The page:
No new major adverse reactions of blinatumomab were identified in the above clinical trials. Dosage and administration schedule of blinatumomab is based on weight for patients weighing < 45 kg and fixed dose for those weighing ≥ 45 kg. Patients should be premedicated with dexamethasone. Hospitalization is recommended at the beginning of the first and second cycles.
ON JULY 3, the FDA cleared the expanded use of a cooling cap (DigniCap Cooling System), to reduce hair loss during chemotherapy. This is the first cooling cap cleared by the agency for use in patients with solid tumor cancers.
“We are pleased to expand the use of this product for cancer patients with solid tumors to potentially minimize chemotherapy-induced hair loss,” said Binita Ashar, MD, Director of the Division of Surgical Devices in the FDA’s Center for Devices and Radiological Health. “Managing the side effects of chemotherapy is a critical component to overall health and quality of life.”
Hair loss due to cancer treatment is usually temporary, but minimizing or relieving these kinds of side effects is considered important to overall treatment. The DigniCap Cooling System is indicated to reduce the frequency and severity of hair loss during chemotherapy in patients with solid tumor cancers in which alopecia-inducing chemotherapeutic agents and doses are used. It is a computer-controlled system used during treatment. The cap is worn on the patient’s head and circulates liquid to cool the scalp during chemotherapy treatment. It is covered by a second cap made from neoprene, a type of rubber, which holds the cooling cap in place and acts as an insulation cover to prevent loss of cooling.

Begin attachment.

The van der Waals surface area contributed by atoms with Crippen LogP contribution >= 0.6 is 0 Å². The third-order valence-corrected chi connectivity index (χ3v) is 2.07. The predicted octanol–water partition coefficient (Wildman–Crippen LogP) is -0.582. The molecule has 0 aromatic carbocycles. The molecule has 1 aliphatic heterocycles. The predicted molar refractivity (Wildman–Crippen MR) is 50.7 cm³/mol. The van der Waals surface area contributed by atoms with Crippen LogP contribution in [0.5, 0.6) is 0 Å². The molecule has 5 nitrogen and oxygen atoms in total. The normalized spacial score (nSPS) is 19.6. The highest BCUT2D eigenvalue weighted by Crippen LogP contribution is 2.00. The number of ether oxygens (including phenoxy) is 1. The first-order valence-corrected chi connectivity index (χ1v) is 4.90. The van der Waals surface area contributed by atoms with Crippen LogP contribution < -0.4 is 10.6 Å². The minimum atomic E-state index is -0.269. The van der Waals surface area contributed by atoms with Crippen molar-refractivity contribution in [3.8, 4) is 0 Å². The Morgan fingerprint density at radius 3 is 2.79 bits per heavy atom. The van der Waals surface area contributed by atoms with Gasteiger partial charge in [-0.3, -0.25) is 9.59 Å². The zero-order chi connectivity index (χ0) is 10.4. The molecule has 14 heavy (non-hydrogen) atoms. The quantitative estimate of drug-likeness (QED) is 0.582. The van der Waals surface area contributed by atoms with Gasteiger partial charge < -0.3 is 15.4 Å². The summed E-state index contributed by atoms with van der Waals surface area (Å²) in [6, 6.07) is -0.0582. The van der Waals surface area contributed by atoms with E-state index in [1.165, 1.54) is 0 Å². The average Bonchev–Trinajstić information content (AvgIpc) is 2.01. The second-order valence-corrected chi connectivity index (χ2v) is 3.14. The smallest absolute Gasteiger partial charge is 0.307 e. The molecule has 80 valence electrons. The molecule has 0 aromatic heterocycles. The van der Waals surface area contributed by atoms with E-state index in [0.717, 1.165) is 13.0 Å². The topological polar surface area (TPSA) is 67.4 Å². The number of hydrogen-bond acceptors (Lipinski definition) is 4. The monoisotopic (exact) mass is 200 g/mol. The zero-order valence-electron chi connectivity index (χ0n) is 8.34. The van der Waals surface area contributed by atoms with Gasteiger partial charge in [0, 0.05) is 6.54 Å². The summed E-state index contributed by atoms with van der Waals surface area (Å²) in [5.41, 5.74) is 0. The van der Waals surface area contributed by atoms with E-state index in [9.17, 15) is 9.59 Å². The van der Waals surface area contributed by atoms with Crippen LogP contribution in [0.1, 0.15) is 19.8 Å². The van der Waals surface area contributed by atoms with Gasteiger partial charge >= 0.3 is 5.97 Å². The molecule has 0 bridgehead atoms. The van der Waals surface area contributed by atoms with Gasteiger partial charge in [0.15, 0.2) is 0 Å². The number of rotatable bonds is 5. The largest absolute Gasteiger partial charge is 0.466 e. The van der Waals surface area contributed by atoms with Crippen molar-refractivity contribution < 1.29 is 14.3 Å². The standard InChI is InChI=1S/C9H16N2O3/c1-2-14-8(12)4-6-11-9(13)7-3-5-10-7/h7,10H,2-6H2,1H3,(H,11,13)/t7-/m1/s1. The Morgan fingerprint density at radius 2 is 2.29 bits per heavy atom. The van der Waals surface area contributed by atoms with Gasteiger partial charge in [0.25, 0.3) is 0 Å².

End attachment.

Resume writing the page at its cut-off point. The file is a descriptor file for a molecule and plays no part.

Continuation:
The cooling is intended to constrict blood vessels in the scalp, which reduces the amount of chemotherapy that reaches cells in the hair follicles. The cold temperature also decreases the activity of the hair follicles and slows down cell division, making them less affected by chemotherapy. The combined actions are thought to reduce the effect chemotherapy has on the cells, which may reduce hair loss. The DigniCap may not work with some chemotherapy regimens.
The FDA granted marketing authorization of the DigniCap in 2015 for use in patients with breast cancer. For that authorization, the efficacy of the cooling system was studied in 122 women with stage I and stage II breast cancer who were undergoing chemotherapy, using recognized chemotherapy regimens that have been associated with hair loss. The study demonstrated that more than 66% of patients treated with the cooling cap reported losing less than half their hair.
In support of the expanded use of the device, the manufacturer also submitted evidence from published, peer-reviewed articles that analyzed the application of the DigniCap to patients with solid tumors in other areas of the body besides the breast. The FDA concluded these studies provided valid scientific evidence to support the safety and efficacy of the expanded indication for the DigniCap. ■